Blue Note


The Finest In Jazz Since 1939
High Fidelity

Holiday For Skins (1958)


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Art Blakey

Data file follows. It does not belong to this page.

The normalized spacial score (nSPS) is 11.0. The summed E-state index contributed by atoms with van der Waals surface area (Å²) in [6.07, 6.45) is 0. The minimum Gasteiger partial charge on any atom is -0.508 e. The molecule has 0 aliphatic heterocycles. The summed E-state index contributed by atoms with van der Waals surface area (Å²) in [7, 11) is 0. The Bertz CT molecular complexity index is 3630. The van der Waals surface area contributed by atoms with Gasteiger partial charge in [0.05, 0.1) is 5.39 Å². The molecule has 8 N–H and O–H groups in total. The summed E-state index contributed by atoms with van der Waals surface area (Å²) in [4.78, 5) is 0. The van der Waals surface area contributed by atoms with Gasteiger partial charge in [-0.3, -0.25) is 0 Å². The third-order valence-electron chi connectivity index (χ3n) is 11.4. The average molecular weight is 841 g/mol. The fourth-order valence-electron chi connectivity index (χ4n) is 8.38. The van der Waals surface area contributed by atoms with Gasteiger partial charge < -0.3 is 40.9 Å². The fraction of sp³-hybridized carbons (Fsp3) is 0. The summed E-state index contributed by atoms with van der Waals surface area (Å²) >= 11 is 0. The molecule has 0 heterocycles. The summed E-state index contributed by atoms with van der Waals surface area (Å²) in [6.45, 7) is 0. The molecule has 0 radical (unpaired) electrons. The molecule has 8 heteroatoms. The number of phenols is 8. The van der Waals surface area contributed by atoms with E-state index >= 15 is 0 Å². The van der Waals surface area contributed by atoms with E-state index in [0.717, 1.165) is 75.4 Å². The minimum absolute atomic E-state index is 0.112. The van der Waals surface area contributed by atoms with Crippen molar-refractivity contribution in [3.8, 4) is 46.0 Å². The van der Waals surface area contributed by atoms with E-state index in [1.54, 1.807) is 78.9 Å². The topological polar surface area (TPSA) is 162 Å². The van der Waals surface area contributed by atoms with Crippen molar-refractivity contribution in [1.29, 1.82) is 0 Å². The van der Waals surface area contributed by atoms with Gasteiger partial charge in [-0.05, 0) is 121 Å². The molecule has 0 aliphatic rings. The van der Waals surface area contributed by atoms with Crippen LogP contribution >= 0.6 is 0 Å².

Art Blakey, who visited Africa several times, has been cited as saying jazz couldn't have happened there, that it could only have happened in America when and where it did, but Blakey was also fully aware of where those polyphonic rhythms and call-and-response patterns that underscore all of jazz came from. In the mid-'50s he began experimenting with large drum ensembles that slid African and Latin rhythms beneath hard bop horn and piano structures, resulting in a kind of worldbeat jazz hybrid years before the idea of worldbeat became codified as a musical concept. Holiday for Skins has an even larger drum ensemble than the one that Blakey used for 1956's similar Drum Suite, consisting this time around of three jazz drummers (Philly Joe Jones, Art Taylor, and Blakey himself) and a host of Latin and African percussionists, including Ray Barretto and Sabú Martínez, as well as Donald Byrd on trumpet and Ray Bryant on piano. With the exception of Bryant's two compositions, "Swingin' Kilts" and "Reflection," all the tracks were worked out during one long studio session which ran from 11 p.m. until 5 a.m. the next morning. The end result sounds very joyous, tribal, and ceremonial, helped along in that regard by interspersed vocal chants, yelps, howls, and whistles with occasional bursts of straight jazz texture from Byrd or Bryant. Blue Note as two separate LPs labeled Volume 1 and Volume 2, and this CD reissue combines both into one seamless sequence running a little over an hour in length. As one might suspect, there isn't a whole lot of melody or harmony being worked on here, but the rhythms are extraordinarily interesting, with the various bongos, congas, and trap kit formations constantly responding to each other in ever expanding and overlapping circles. It may not be everyone's idea of jazz, but jazz it most certainly is, and many of the rhythm experiments Blakey was trying out at the time in albums like this one, Drum Suite, and 1962's African Beat are now standard approaches in contemporary jazz and pop, which is why all three of these drum-centric releases sound so eerily current years later.] ~ Steve Leggett